Senators, however, set new four-year expiration dates on the most controversial provisions of the law, those allowing federal agents to use roving wiretaps and to search library and medical records.
The passage of the Senate legislation, which was by voice vote minutes before the chamber left for a month-long summer break, sets up a fall confrontation with the Republican-controlled House, which wanted 10-year expirations, or sunsets, on those two provisions.
Also Friday, a federal judge in California ruled that some provisions of the Patriot Act dealing with foreign terrorist organizations remain too vague to be understood by a person of average intelligence and are therefore unconstitutional.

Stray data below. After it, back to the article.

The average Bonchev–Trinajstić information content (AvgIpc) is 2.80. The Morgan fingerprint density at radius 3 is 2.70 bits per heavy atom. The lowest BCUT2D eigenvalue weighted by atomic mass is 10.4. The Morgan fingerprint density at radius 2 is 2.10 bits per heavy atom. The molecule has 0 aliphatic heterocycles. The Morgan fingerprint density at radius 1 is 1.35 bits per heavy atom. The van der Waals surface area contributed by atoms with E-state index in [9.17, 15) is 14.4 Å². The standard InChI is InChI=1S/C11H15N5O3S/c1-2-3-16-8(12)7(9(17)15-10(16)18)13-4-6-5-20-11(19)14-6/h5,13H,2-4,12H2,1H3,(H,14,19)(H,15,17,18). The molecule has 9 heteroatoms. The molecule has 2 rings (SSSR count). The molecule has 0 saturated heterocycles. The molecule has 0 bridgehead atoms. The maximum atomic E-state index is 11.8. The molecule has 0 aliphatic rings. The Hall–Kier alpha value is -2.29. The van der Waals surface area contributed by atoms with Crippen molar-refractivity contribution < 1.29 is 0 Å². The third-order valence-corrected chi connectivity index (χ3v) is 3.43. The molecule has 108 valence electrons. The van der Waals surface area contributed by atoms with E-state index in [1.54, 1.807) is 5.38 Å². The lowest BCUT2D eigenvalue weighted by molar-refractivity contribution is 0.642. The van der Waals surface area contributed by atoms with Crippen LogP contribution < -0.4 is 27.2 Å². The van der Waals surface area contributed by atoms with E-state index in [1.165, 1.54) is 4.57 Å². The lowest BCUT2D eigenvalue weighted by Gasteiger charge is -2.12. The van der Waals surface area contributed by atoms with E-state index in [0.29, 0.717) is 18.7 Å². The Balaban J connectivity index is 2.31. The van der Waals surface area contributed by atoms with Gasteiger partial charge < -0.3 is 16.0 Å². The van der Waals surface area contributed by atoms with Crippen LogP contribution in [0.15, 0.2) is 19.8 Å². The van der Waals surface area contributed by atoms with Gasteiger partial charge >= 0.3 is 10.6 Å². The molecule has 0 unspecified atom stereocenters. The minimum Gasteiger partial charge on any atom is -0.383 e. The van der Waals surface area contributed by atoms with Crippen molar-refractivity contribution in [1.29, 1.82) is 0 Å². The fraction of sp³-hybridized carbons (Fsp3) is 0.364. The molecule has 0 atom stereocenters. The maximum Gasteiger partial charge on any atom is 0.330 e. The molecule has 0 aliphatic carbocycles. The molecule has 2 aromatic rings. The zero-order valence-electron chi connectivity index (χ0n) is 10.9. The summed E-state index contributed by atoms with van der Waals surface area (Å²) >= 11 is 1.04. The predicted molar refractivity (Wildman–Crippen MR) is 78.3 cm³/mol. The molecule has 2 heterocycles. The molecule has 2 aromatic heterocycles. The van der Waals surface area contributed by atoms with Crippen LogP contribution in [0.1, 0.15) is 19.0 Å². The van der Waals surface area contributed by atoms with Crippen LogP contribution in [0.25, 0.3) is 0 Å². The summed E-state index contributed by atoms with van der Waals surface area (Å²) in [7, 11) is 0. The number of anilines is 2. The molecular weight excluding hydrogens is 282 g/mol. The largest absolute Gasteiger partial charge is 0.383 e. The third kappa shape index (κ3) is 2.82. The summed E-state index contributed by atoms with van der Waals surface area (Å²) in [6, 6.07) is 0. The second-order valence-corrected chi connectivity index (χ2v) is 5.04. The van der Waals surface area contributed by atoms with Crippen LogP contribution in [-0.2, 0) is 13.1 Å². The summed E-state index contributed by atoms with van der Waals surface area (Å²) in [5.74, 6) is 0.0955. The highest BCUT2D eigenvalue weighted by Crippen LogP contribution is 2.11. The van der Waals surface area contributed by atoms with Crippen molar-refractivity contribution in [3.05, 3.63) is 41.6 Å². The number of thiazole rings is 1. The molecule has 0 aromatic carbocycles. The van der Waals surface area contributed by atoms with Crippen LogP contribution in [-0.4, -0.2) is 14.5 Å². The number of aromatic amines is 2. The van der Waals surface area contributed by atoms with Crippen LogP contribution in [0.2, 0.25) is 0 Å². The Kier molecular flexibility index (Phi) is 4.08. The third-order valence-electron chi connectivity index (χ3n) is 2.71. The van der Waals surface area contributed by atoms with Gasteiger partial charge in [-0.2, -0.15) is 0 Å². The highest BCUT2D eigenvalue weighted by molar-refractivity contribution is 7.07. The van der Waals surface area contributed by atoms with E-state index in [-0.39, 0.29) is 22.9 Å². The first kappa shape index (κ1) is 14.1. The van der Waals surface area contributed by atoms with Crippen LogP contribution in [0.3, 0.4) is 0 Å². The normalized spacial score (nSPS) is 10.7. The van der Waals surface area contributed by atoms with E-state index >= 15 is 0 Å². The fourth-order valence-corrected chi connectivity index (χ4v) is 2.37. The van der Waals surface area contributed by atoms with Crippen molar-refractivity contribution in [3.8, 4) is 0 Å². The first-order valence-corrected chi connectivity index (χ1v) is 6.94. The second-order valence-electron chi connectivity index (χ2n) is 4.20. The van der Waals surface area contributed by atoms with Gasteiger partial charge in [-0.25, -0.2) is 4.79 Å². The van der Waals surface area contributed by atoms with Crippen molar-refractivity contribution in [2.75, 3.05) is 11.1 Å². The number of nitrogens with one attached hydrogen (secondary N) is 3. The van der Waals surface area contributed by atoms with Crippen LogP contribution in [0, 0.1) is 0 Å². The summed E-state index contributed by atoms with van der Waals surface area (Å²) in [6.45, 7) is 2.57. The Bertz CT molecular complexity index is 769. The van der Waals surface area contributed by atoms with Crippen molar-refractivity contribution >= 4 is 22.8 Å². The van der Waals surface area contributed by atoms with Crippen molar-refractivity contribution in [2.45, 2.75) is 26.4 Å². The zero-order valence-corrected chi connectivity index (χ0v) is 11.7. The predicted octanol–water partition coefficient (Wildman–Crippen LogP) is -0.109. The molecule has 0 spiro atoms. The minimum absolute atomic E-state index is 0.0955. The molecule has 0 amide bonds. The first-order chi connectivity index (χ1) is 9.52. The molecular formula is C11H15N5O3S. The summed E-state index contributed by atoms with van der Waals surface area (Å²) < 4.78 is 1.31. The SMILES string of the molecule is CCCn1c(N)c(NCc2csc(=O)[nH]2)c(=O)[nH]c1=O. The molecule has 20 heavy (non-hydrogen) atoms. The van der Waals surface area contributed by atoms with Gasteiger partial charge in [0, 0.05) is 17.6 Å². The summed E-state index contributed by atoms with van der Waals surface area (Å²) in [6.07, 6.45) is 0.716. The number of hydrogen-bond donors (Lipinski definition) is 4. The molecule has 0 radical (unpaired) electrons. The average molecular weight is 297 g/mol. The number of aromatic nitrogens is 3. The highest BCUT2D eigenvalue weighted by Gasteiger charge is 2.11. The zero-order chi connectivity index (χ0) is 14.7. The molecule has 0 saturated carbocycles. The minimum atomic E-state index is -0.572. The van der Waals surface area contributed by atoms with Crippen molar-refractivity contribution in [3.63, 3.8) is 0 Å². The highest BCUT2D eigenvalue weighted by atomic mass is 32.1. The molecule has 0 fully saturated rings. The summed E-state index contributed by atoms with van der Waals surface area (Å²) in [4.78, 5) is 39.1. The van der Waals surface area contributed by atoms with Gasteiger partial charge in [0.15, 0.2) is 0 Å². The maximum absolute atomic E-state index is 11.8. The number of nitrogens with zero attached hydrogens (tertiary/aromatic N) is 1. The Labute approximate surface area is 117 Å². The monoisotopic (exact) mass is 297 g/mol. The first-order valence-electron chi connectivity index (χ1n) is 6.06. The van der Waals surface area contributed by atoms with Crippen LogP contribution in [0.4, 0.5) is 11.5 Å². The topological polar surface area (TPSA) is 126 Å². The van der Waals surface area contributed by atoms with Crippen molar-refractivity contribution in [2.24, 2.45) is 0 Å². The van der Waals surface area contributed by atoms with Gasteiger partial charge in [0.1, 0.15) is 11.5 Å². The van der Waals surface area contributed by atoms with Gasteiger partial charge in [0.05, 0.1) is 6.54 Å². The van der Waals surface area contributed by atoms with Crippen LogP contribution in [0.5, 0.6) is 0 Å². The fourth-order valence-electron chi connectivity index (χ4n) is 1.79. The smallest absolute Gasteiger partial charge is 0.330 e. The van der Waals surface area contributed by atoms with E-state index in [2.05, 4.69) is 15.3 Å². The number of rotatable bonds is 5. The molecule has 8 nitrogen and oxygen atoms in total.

The House and the Senate will try to negotiate a compromise bill to send to President Bush before December, when 16 provisions of the Patriot Act are set to expire.
The roving wiretap provision allows investigators to obtain warrants to intercept a suspect's phone conversations or Internet traffic without limiting investigators to a specific phone or requiring them to identify the suspect. The records provision authorizes federal officials to obtain "tangible items" such as business, library and medical records.
"The Patriot Act is a uniquely valuable piece of legislation for this unparalleled time in American history, and its provisions will help keep us safe and defeat the hidden terrorist cells operating here in America," said Senate Majority Leader Bill Frist, R-Tenn.